Title North Korean Architect Lee Hyeong: An Elite Architect's Partnership with Autocratic Rule, 1953?2000
Authors 박동민(Park, Dongmin)
DOI https://doi.org/10.5659/JAIK.2020.36.7.69
Page pp.69-80
ISSN 2733-6247
Keywords North Korea; Pyongyang; Lee Hyeong; Kim Il-Sung; Kim Jung-Il; Socialist Realism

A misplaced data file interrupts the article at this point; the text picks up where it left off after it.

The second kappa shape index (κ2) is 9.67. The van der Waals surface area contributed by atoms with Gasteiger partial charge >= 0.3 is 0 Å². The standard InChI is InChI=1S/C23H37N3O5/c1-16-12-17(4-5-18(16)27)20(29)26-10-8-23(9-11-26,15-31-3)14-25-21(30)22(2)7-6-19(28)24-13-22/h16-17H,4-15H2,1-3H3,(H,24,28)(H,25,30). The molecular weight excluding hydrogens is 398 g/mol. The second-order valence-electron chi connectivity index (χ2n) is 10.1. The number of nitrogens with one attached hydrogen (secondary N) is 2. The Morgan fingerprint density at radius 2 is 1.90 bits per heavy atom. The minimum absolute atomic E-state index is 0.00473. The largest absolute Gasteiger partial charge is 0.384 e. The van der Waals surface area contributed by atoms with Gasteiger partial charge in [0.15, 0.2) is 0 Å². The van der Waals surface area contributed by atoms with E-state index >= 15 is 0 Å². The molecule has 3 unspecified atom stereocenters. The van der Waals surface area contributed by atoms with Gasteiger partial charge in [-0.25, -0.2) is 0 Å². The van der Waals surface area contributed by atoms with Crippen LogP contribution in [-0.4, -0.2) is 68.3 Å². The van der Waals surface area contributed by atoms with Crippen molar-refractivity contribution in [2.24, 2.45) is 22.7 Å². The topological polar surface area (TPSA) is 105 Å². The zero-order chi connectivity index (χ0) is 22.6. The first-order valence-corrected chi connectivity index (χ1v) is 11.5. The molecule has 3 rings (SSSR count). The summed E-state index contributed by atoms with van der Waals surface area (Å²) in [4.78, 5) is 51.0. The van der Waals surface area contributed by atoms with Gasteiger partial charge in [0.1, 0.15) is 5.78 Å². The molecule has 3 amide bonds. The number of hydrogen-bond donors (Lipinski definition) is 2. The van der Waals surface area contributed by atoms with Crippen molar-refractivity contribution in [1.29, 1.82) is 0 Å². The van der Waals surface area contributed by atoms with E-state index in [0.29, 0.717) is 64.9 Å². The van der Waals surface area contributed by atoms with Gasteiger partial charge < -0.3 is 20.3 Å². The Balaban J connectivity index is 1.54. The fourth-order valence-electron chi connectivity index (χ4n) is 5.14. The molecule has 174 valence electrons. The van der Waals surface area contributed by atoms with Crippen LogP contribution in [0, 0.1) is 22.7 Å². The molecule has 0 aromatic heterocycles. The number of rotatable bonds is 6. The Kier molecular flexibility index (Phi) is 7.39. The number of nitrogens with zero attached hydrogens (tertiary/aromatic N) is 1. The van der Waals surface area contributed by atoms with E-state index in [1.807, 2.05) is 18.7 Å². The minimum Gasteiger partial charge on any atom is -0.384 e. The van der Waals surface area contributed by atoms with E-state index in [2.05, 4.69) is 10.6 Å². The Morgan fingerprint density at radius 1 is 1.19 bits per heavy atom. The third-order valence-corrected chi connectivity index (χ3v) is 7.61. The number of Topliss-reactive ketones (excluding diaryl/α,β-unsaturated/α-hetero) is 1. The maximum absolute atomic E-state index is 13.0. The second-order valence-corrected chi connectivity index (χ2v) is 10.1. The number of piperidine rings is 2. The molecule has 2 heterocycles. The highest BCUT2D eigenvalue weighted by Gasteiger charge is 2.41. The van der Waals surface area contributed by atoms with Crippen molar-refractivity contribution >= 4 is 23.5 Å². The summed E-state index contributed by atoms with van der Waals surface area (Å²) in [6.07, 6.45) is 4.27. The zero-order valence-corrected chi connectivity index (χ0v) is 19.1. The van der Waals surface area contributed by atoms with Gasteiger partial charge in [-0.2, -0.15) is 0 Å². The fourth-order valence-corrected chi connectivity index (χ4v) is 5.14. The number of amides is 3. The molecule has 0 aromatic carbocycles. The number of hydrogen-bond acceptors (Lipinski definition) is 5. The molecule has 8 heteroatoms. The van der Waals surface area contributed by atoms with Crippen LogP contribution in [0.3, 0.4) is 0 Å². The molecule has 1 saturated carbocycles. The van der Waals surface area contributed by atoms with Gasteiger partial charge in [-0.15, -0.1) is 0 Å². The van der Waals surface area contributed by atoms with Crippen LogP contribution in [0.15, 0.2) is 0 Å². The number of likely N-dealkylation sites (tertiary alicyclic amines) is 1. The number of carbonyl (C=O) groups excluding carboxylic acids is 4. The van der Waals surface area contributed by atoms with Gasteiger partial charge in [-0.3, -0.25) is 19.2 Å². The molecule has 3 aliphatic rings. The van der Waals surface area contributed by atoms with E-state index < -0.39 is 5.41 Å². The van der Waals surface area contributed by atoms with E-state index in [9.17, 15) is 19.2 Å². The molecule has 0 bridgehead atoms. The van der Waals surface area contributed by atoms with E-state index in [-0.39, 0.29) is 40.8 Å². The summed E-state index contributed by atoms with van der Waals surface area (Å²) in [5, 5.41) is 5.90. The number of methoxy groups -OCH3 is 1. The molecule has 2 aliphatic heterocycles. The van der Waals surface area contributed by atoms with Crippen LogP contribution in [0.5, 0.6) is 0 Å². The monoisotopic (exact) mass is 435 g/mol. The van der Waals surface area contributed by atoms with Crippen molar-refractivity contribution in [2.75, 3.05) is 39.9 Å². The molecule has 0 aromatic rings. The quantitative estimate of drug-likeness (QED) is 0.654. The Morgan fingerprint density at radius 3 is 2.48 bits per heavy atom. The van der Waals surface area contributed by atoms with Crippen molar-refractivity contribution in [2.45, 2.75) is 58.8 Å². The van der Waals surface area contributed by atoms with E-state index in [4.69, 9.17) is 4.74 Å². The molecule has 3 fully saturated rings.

Abstract Lee Hyeong served two North Korean dictators as a high-ranking state architect, working for over four decades since the end of the Korean War. By examining Lee’s architectural projects and writings, this study analyzes the relationship between an architect and his dictatorial clients. Using his technical skills, Lee faithfully assisted his leaders?Kim Il-Sung and Kim Jung-Il?by designing their monumental architecture and testifying their architectural genius, and as a result, Lee remained the top architect in North Korea for an exceptionally long period. In this process, Lee did not develop his own unique architectural style; rather, he acted as an architectural expert to realize the various forms of architecture that his leaders desired to build. At the onset of his career, Lee went to the Soviet Union and studied architecture. After his return, he built a great number of Stalinist classical buildings in war-torn Pyongyang. During the 1950s, as Kim Il-Sung consolidated his absolute power, Lee helped build functional buildings that were in line with national policies or, sometimes, buildings that promoted national pride. In the late 1970s, Kim Jong-Il emerged as the center of national power, and in the process, Lee participated in Kim Jong-Il’s key construction projects such as the Changgwang Street redevelopment. Toward the end of his career, Lee served the regime by testifying that Kim Jong-Il's construction projects in Pyongyang succeeded Kim Il-Sung's postwar accomplishments. The understanding of Lee Hyeong’s varying roles as a state architect in a dictatorship will cast new light on the symbiotic relationship that North Korean elite architects had with their autocratic leaders.